There is a verse in the Bible with which many people, both Christians and non-Christians alike, are very familiar. It’s one of those scriptures that has been used, reused, and abused – more often than not, by those who have the hope of lifting themselves up while condemning others. Yet, even so, The Lord’s words in Matthew 7:1 still stand as a command to all of us:
"Judge not, that ye be not judged."
It isn’t easy to admit to being judgmental or critical of others. Can you imagine hearing someone boast of being a judgmental person? It just isn’t done. But too often, we express our own critical natures without even thinking. We can be sitting around with friends or family, and all it takes to get the ball rolling is for someone to ask, "Did you see what so-and-so was wearing last night?" Or maybe someone would make a joke about the way another person speaks or the way they look. Maybe someone would even go so far as to criticize how another person is living his or her life, either self-righteously to their face or cowardly behind their back. There might even be times when one would take a moment to thank God that they’re not like all of those "other" people.
Before we start patting ourselves on the back too much, however, we should consider the story of the Pharisee and the Publican. As Christ began the parable in Luke 18:9-14, both the Pharisee and the Publican had gone to the temple to pray, yet their individual prayers had a distinctly different feel. The Pharisee prayed, "God, I thank thee, that I am not as other men are, extortioners, unjust, adulterers, or even as this publican. I fast twice in the week, I give tithes of all that I possess."
He was quite proud of the fact that he wasn’t like all of those other sinners, while not giving much thought to his own lack of humility. The publican he had disdainfully mentioned in his prayer, on the other hand, wouldn’t even lift up his eyes. Instead, he smote upon his breast, and with his head still bowed, he said simply, "God be merciful to me a sinner." In verse 14, The Lord concluded, "I tell you, this man went down to his house justified rather than the other: for every one that exalteth himself shall be abased; and he that humbleth himself shall be exalted."
This isn’t a new topic. No doubt the majority of us were taught to not judge others as far back as grade school. But it’s one of those sins that tends to sneak up on a person, especially when we’re feeling put out or unappreciated, as Martha had felt toward her sister, Mary, when The Lord came to visit in Luke 10:38-42.
Martha and Mary were both loved by Christ, and they both loved Him deeply in return. One wasn’t better than the other, nor was one loved more than the other, yet there came a time, even between these two sisters, when the old critical human nature kicked in. As Martha set to getting things together around the house, she noticed Mary not doing anything, but sitting at The Lord’s feet. So, feeling resentful toward her sister for not helping, she went to Christ and asked, "Lord, dost thou not care that my sister hath left me to serve alone? bid her therefore that she help me." Some might think He would have agreed with her, then reprimanded Mary for not helping, but His response, instead, was to gently chide Martha by saying, "Martha, Martha, thou art careful and troubled about many things: But one thing is needful: and Mary hath chosen that good part, which shall not be taken away from her."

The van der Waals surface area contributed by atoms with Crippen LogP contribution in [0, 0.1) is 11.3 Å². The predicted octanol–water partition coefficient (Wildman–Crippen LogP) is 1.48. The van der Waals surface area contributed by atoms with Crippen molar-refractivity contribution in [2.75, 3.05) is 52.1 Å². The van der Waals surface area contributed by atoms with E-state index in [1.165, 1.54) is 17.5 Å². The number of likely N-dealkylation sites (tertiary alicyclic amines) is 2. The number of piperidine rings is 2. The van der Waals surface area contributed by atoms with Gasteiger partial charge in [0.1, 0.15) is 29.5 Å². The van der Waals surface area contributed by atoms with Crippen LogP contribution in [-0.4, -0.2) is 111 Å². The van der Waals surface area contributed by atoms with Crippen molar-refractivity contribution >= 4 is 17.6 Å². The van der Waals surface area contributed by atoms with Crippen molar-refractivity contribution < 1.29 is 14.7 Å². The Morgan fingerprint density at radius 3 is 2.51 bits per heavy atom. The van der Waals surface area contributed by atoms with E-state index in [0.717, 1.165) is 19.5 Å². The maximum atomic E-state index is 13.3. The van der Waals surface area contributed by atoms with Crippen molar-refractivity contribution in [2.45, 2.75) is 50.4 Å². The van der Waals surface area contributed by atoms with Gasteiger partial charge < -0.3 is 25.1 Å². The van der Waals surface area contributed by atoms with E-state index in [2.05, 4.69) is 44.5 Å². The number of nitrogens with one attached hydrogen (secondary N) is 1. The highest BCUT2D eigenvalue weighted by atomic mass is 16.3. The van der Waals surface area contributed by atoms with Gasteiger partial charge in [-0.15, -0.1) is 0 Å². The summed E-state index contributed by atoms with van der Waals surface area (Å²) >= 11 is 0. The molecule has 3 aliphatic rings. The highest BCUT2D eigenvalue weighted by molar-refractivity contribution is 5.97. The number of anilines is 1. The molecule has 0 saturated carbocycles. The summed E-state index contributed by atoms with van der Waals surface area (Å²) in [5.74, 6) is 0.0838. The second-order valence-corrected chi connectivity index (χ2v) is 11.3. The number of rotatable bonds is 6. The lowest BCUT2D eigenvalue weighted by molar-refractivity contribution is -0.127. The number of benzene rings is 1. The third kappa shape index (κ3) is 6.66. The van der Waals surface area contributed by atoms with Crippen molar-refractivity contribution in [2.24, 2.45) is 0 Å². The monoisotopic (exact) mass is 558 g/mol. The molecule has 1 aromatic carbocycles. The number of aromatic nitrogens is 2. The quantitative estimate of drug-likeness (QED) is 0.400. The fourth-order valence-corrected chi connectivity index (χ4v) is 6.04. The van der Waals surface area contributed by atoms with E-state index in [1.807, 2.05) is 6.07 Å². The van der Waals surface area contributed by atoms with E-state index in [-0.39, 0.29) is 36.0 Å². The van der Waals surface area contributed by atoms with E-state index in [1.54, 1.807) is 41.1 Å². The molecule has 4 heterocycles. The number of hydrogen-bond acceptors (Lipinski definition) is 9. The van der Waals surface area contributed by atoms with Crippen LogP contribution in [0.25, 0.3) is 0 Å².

There are times when we may not understand why a person is or isn’t doing something that we think they should be doing, but, as this story shows, it doesn’t give us the right to place ourselves in the role of judge. It could be that the person we think is lacking, is actually in fact "choosing that good part, which shall not be taken away from [them]." Even if this isn’t the case – which would be between that person and The Lord alone – we are commanded to love them and to pray for them, not to criticize them.
For another example of not judging others, read the story of the adulterous woman brought to The Lord by the Pharisees in John 8:1-11. Pay particular attention to verse 7, where Christ responds to the Pharisees by saying, "He that is without sin among you, let him first cast a stone at her."
With all of this said, it should be noted that there are times when we do, as Christians, have a right to judge others. In Matthew 7:15-20, we are told that we will know false prophets by the fruit they bear, and it gives the information needed to be able to discern the good from the bad. In 1 Corinthians 6:1-8, the church is given instruction to judge between brethren. And in James 1:26, to help us in distinguishing between true Christian men and others, we are told, "If any man among you seem to be religious, and bridleth not his tongue, but deceiveth his own heart, this man’s religion is vain."
These are only a few scriptural references and examples, but we should all keep it in mind during our personal dealings with others. Above all, we are taught to love one another, so by God’s grace and guidance, may we learn to spend less of our time discouraging others, and more time encouraging them.